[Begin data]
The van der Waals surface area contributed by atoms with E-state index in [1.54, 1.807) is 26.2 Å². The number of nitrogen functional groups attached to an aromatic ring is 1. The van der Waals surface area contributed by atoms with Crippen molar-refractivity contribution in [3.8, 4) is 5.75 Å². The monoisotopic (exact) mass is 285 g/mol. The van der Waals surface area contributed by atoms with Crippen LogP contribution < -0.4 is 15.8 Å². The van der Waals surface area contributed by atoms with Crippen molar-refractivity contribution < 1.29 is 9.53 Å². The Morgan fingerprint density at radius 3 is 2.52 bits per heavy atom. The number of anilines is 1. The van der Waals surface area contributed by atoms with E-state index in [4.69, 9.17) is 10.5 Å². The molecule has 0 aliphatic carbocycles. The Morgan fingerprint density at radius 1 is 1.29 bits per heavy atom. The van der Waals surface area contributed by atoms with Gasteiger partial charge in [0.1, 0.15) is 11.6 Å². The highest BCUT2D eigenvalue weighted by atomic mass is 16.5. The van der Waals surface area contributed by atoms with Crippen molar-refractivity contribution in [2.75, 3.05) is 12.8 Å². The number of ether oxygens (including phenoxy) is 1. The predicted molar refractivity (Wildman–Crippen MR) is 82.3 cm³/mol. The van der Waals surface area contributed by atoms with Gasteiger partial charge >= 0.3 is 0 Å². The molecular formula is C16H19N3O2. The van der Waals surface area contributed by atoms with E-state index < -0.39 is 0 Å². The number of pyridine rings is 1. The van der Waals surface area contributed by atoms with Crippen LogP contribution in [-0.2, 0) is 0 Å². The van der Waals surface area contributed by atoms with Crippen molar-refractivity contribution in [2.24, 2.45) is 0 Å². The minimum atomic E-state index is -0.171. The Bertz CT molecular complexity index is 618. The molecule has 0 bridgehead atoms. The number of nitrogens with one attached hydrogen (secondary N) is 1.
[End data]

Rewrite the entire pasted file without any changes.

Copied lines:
The van der Waals surface area contributed by atoms with E-state index in [1.54, 1.807) is 26.2 Å². The number of nitrogen functional groups attached to an aromatic ring is 1. The van der Waals surface area contributed by atoms with Crippen molar-refractivity contribution in [3.8, 4) is 5.75 Å². The monoisotopic (exact) mass is 285 g/mol. The van der Waals surface area contributed by atoms with Crippen LogP contribution < -0.4 is 15.8 Å². The van der Waals surface area contributed by atoms with Crippen molar-refractivity contribution < 1.29 is 9.53 Å². The Morgan fingerprint density at radius 3 is 2.52 bits per heavy atom. The number of anilines is 1. The van der Waals surface area contributed by atoms with E-state index in [4.69, 9.17) is 10.5 Å². The molecule has 0 aliphatic carbocycles. The Morgan fingerprint density at radius 1 is 1.29 bits per heavy atom. The van der Waals surface area contributed by atoms with Gasteiger partial charge in [0.1, 0.15) is 11.6 Å². The highest BCUT2D eigenvalue weighted by atomic mass is 16.5. The van der Waals surface area contributed by atoms with Crippen molar-refractivity contribution in [2.75, 3.05) is 12.8 Å². The number of ether oxygens (including phenoxy) is 1. The predicted molar refractivity (Wildman–Crippen MR) is 82.3 cm³/mol. The van der Waals surface area contributed by atoms with Gasteiger partial charge >= 0.3 is 0 Å². The molecular formula is C16H19N3O2. The van der Waals surface area contributed by atoms with E-state index < -0.39 is 0 Å². The number of pyridine rings is 1. The van der Waals surface area contributed by atoms with Crippen LogP contribution in [-0.2, 0) is 0 Å². The van der Waals surface area contributed by atoms with Crippen molar-refractivity contribution in [2.24, 2.45) is 0 Å². The minimum atomic E-state index is -0.171. The Bertz CT molecular complexity index is 618. The molecule has 0 bridgehead atoms. The number of nitrogens with one attached hydrogen (secondary N) is 1.